Sister Act at the Orpheum Theatre: Nuns Are Funny

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Sister Act is really, truly, incredibly awesome. I highly suggest seeing it sometime between May 27th and June 1st, when it will wrap up and depart from the Orpheum Theatre downtown. Now, if you know as little as I did before the show started, you probably think Sister Act is about weird, sassy, singing nuns. And you are absolutely correct. It was very strange, glitzy, and extremely disco-y. Although the plot was completely ridiculous, I found it to be an overall delightful experience.

The story begins with Deloris Van Cartier (Ta’rea Campbell), a wannabe pop star who relies on her sketchy agent/lover, Curtis Jackson (Melvin Abston), for all advice about life. That is, until she finds out that he’s married and sees him murder someone. That’s when things get complicated. She enters witness protection with the help of Eddie Souther (Chester Gregory), a kindhearted cop she went to high school with. It should be noted that Gregory’s performance was phenomenal, which isn’t surprising considering he played Eddie in the original Broadway cast She gets placed undercover in a convent to confuse Curtis, but when she becomes responsible for the Christmas choir line-up, her old pop singer instincts kick into high gear and everyone starts belting and being soulful, even the best behaved nuns, Mary Robert (Ashley Moniz) and Mary Patrick (Florrie Bagel). Hilarity, drama, and attempted seduction of nuns ensues.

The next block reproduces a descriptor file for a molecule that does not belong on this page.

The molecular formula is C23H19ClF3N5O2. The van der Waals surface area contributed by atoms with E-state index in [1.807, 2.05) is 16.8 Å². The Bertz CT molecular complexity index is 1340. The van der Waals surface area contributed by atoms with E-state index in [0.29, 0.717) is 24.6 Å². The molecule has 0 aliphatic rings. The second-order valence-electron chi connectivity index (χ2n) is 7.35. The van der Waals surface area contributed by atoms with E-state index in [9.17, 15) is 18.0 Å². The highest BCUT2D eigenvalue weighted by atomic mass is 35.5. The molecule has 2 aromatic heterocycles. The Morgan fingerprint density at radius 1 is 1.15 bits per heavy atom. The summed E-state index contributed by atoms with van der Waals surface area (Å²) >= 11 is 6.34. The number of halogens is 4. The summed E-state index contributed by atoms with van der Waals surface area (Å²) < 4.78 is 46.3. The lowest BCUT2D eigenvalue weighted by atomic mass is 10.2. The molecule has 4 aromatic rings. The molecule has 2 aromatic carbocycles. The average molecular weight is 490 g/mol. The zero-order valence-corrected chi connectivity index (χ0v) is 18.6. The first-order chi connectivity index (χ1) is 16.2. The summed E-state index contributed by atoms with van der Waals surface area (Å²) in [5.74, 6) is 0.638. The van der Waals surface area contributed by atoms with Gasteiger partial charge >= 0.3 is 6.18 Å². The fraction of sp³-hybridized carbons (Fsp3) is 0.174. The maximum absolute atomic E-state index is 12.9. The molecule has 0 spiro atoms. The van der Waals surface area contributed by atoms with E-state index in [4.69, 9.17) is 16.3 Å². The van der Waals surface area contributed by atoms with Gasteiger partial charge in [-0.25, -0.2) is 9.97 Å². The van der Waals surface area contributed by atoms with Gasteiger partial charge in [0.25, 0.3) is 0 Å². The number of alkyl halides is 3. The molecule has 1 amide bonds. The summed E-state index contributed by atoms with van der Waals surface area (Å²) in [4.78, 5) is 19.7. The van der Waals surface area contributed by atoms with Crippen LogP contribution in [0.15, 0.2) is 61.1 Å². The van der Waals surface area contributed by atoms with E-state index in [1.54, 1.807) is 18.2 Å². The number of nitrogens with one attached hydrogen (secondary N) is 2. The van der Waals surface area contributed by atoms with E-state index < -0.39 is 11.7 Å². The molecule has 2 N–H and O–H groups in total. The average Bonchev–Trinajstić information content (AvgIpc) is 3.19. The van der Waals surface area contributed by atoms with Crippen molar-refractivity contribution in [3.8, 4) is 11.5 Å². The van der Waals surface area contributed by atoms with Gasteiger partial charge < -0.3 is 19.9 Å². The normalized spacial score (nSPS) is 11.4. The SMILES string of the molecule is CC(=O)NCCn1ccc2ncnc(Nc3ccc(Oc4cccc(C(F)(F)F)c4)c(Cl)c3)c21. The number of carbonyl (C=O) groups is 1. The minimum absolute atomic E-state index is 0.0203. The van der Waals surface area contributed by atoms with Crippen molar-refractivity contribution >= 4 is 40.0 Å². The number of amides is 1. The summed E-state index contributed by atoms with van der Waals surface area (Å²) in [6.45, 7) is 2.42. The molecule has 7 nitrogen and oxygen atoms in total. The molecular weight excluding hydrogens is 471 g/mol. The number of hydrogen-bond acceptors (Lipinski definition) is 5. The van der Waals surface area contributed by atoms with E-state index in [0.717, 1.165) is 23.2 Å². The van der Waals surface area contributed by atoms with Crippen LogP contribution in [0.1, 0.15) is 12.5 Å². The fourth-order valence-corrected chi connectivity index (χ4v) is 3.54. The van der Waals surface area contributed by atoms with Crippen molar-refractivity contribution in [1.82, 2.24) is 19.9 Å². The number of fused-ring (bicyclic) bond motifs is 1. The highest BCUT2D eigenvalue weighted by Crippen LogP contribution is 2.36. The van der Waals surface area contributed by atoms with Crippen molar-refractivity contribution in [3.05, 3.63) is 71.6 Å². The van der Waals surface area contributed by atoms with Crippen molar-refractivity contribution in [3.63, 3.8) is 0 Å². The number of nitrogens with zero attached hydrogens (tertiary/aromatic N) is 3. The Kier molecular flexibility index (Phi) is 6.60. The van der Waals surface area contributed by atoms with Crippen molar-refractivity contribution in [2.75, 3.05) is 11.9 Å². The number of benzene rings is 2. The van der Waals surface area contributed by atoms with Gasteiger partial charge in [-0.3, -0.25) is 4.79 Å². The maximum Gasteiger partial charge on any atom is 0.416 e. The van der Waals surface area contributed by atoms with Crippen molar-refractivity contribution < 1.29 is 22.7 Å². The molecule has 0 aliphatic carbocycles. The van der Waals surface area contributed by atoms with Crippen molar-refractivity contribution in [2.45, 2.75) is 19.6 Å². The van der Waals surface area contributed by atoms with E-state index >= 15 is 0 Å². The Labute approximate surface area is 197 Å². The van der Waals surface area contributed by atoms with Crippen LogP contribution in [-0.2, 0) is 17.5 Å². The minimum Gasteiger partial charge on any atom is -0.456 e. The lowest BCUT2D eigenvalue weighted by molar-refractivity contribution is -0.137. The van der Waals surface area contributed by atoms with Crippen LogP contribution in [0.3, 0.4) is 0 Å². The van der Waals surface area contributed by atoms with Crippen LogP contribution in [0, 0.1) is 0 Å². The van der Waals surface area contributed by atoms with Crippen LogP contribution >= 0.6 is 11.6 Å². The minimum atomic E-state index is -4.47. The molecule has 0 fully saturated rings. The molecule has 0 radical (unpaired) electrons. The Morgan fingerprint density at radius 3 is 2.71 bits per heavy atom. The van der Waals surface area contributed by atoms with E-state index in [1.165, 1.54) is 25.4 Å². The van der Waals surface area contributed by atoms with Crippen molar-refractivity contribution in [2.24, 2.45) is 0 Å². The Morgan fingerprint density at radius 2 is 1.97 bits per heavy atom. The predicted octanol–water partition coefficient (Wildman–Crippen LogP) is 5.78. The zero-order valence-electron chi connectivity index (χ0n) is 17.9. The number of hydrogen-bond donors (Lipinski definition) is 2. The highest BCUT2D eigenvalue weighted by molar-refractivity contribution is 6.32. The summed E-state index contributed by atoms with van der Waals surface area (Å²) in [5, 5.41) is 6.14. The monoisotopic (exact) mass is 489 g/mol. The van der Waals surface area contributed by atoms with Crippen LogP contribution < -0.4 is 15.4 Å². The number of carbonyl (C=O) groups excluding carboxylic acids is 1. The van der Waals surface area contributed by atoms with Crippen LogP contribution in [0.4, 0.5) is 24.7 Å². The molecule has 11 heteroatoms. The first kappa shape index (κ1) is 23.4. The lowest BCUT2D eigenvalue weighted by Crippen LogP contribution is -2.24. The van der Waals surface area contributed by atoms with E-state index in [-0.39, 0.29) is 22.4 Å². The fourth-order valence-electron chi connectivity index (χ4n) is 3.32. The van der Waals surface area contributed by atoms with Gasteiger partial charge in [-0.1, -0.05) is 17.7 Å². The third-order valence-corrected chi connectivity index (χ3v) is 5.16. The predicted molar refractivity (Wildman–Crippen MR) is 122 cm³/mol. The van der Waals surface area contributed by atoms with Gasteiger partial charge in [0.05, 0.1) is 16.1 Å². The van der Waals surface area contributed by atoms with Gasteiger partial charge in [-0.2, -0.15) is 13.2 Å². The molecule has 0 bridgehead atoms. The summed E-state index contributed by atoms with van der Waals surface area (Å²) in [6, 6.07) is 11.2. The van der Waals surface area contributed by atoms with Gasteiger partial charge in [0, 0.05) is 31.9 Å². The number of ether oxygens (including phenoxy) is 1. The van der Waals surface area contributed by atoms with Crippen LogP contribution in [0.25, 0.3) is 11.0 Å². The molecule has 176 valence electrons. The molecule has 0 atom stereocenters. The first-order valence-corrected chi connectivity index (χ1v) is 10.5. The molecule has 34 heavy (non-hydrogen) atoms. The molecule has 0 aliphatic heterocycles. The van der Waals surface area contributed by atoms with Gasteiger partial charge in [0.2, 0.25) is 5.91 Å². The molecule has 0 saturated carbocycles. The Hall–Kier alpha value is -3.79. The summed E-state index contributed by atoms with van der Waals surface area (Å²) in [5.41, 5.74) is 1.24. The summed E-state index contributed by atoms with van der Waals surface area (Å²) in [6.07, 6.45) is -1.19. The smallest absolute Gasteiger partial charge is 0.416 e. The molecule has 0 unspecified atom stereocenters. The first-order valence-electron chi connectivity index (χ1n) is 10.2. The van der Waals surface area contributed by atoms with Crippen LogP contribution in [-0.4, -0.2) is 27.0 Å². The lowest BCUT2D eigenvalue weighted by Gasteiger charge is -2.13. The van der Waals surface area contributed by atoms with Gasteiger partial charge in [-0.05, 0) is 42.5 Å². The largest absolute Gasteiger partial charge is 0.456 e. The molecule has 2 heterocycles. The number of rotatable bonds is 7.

The lights and set for this show, although extravagant beyond belief, were very well suited to the action. Set pieces and light cues only drew attention when they needed to. I can’t imagine how anyone would go about remodeling a sanctuary during the course one song, but they clearly knew what they were doing and it looked incredible. The costumes, as you would expect, were mostly nuns’ habits. But they were the most heathen nuns I’ve ever seen. As the show progressed, fewer and fewer costumes were glitter-free, and by the end they were more sparkle than cloth. Oh and speaking of costumes, apparently it’s possible to perform a quick change onstage while singing in less than five seconds. Twice. It was flawless. Like seriously mindblowing. You don’t understand.

The music was really amazing, I was constantly impressed by the versatility of the performers’ voices. Every time there was a distinctively belt-y note, it surpassed the previous one, and every one was more and more awe inspiring. The script kept up with the songs, supplying snarky quips and subtly sarcastic dialogue. It trusted the audience to understand the humor and keep up, which kept the entire audience on their toes.

If I had to rank this musical from 1 to 10, it would be a heck yes. See it. I’m sure the religious humor creates some kind of bad karma, but hey. It’s worth it. Sister Act is supreme.